In 2015, I sat on the beach on our final night in our favourite little Spanish town and mentally committed to getting my family into a position where we could earn and invest money regardless of location.
The sole driver of that was to be able to return to live in Spain, a country we absolutely adore.
At first, I called the plan my ‘semi-retire’ early plan, because, at the time, traditional FIRE (is that a thing?) was all about saving half of your income (or more) for ten years then retiring.
I was a mum of 2 little boys and had no desire to go back to regular work for ten years until they were teenagers before calling us financially independent. There had to be another way.
‘Working out a way of having time freedom while the kids were young and financial freedom in the future was the goal’
We don’t need both at the same time, but we need both.
We came back from Spain, downsized to our small and cheap house (which we’d previously owned as a rental property) and my husband proceeded to get a job close to home with a base rate just above minimum wage.
I stayed home with two kids and tried to figure out how the hell we were going to make it happen.
Planning for success
I devised a rough plan.
1. Pay off our small and cheap home so we could rent it out when we travel – giving us a small income of $1000/month after management fees and insurance.
2. Build an online business that could make $3000/month so we could work while we travel and not stress about saving for the future (something that usually falls by the wayside when you are travelling and living off savings).
3. Launch some investments that could tick over while we were away, essentially front-loading our investment plans and then allowing them to coast while we travelled.
The plan started with the small and cheap house. The mortgage was around $158,000 when we returned. We’d purchased for $195,000 in 2013.
For two years we scrimped, saved and hustled to pay down the mortgage. Any extra income over and above our fixed living costs went to the mortgage.
100% of my fledgling business income went to the mortgage as did the small rental income we received on our bigger house.
In 2017, we made the decision to sell two high-maintenance rental properties that needed far more work than we could handle. The sale proceeds helped us finish off the mortgage completely.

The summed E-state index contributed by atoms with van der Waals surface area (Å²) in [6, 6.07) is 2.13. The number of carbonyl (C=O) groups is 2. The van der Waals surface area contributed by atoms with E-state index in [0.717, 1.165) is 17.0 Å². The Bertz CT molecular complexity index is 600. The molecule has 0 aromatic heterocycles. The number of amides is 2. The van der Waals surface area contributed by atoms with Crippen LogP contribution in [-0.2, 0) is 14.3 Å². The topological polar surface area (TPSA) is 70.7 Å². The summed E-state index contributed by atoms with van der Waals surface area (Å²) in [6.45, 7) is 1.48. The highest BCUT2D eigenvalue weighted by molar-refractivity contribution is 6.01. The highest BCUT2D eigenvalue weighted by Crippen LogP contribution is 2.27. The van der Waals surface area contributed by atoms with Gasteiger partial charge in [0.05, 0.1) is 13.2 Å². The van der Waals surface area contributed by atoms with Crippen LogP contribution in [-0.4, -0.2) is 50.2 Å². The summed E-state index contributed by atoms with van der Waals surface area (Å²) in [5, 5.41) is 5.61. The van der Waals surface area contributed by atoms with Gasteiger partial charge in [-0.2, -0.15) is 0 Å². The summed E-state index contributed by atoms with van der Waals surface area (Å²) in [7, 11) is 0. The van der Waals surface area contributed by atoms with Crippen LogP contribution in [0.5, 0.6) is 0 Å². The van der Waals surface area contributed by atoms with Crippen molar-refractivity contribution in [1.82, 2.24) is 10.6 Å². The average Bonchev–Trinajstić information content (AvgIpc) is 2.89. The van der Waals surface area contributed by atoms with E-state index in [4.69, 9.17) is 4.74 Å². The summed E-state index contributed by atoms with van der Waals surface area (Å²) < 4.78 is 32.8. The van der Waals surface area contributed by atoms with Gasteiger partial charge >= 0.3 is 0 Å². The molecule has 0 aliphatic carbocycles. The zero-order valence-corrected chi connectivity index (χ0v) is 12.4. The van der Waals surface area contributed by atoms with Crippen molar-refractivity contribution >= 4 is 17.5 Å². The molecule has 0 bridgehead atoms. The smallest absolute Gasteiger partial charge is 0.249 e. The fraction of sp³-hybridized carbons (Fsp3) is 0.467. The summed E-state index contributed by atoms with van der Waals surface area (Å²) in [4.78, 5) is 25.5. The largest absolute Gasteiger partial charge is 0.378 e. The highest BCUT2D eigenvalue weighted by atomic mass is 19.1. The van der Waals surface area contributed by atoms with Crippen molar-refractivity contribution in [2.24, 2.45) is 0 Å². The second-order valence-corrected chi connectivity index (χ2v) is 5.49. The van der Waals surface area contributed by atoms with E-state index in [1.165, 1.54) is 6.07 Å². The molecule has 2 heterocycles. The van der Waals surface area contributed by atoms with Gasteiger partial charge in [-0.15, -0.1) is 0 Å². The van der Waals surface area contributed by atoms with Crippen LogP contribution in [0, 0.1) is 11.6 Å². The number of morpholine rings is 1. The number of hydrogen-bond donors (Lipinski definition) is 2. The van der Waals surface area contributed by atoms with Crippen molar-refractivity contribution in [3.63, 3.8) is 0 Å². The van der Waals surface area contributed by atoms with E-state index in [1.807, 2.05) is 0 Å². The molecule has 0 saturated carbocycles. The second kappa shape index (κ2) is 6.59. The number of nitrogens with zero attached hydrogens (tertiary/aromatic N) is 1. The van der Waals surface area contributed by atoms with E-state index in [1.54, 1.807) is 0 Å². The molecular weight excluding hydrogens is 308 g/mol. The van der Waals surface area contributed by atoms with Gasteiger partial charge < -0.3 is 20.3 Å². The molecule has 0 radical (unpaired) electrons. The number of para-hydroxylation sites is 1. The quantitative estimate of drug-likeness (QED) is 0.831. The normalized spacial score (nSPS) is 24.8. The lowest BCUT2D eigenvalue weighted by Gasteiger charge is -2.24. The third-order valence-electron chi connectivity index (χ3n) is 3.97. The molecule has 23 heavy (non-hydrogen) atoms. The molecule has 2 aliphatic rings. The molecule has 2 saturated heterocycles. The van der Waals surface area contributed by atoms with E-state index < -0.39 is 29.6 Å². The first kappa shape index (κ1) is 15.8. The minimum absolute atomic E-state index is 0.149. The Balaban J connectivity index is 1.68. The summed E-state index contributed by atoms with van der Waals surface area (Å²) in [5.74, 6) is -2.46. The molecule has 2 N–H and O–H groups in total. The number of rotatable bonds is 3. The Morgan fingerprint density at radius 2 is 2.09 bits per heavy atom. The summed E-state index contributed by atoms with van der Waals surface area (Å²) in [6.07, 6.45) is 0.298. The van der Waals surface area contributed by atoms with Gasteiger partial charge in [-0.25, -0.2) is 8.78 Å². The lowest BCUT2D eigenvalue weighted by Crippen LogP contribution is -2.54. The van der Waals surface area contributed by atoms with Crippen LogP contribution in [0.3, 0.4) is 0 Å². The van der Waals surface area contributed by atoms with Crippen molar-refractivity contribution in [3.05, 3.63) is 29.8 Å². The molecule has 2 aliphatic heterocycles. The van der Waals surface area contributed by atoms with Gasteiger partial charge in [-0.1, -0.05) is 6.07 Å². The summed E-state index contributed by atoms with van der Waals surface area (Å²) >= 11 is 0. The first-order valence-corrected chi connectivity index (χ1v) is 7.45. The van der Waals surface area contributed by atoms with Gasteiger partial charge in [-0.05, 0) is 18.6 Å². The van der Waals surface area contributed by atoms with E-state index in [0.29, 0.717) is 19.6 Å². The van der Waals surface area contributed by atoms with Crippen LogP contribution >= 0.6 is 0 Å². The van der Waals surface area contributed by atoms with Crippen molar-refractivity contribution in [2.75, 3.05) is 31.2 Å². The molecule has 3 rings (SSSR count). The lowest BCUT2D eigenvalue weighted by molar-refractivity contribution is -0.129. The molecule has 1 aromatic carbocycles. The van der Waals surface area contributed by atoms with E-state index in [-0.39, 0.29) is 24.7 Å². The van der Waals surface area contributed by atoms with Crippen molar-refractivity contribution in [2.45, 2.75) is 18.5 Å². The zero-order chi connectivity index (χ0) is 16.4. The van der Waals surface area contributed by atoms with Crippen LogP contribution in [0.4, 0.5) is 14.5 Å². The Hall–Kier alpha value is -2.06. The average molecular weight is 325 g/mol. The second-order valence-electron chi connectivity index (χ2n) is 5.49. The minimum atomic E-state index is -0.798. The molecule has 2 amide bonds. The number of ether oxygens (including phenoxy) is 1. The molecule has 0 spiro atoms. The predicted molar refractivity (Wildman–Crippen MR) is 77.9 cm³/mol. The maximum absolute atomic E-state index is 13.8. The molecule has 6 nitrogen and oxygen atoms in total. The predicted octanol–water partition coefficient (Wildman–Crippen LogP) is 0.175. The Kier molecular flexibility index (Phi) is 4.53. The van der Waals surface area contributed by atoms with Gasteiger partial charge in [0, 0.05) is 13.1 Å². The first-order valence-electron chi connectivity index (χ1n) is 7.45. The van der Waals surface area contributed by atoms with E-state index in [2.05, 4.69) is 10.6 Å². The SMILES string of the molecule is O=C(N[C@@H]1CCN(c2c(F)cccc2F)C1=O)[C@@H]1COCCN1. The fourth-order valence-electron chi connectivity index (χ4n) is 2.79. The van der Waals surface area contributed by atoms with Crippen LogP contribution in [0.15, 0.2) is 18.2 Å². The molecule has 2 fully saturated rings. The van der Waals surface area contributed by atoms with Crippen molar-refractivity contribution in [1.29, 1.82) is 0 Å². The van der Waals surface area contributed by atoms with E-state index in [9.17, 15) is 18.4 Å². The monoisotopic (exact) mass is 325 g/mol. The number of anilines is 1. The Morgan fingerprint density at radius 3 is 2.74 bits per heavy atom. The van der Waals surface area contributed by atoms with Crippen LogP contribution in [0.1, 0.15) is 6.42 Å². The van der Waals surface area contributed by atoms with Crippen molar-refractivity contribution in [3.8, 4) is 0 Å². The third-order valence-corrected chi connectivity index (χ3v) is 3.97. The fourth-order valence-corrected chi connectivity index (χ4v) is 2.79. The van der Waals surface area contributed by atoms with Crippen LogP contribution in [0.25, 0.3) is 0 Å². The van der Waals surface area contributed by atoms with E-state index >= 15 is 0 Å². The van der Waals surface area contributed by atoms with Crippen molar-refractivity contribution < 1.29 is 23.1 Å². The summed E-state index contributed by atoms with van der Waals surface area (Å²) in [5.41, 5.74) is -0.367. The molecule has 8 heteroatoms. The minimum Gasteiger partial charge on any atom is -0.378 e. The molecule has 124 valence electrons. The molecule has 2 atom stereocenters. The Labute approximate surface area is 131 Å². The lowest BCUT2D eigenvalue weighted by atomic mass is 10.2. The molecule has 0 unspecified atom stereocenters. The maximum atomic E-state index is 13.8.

We then made a start on the investments. We already had $200/month going directly into a Total World Stock ETF (VT for my American readers) but hadn’t really paid much attention to it.
We put a $10,000 lump sum into Simplicity Growth (which invests in NZ/Australia and the entire world) and split any extra income between building that fund up and paying down our one remaining rental property.
We wanted the rental property to be at a level where it would finally be cash flow positive which was right around $58,000. Once we hit that level, we started to build a travel savings fund in order to qualify for residency in Spain.
Currently, we have $40,000 in a travel savings fund and $10,000 in a term deposit for our travels and have stopped saving for travel.
Investing in real estate again
In 2018, we decided (I say we but I mean I – I’m totally the money nerd in our relationship) that we would like to invest in property in Christchurch, New Zealand but ONLY if the property could be financed 100%.
That means utilising the equity in our paid-off home – and completely cash flow positive (covered all outgoings including principal and interest loan, insurance and council rates) from Day One.
It took a long while to find the right property, but we settled on one in April 2019. You can read more about that property purchase here.
As we inherited an amazing tenant and the house had recently been renovated, all we had to do was sign some papers with the property manager and watch the money roll in.
After that purchase, we talked to our mortgage broker who confirmed that with my recent income growth, we could qualify for more finance at around 300k so we started to look for another property.
We found a wonderful property and had an offer accepted at 310k. The building inspection pointed to there being a cracked concrete foundation.
The seller didn’t want us lifting the carpets to take a closer look. In Christchurch, after our huge earthquake sequence from 2010-2011, there is just no way I’m taking on a potentially cracked concrete foundation. We walked away.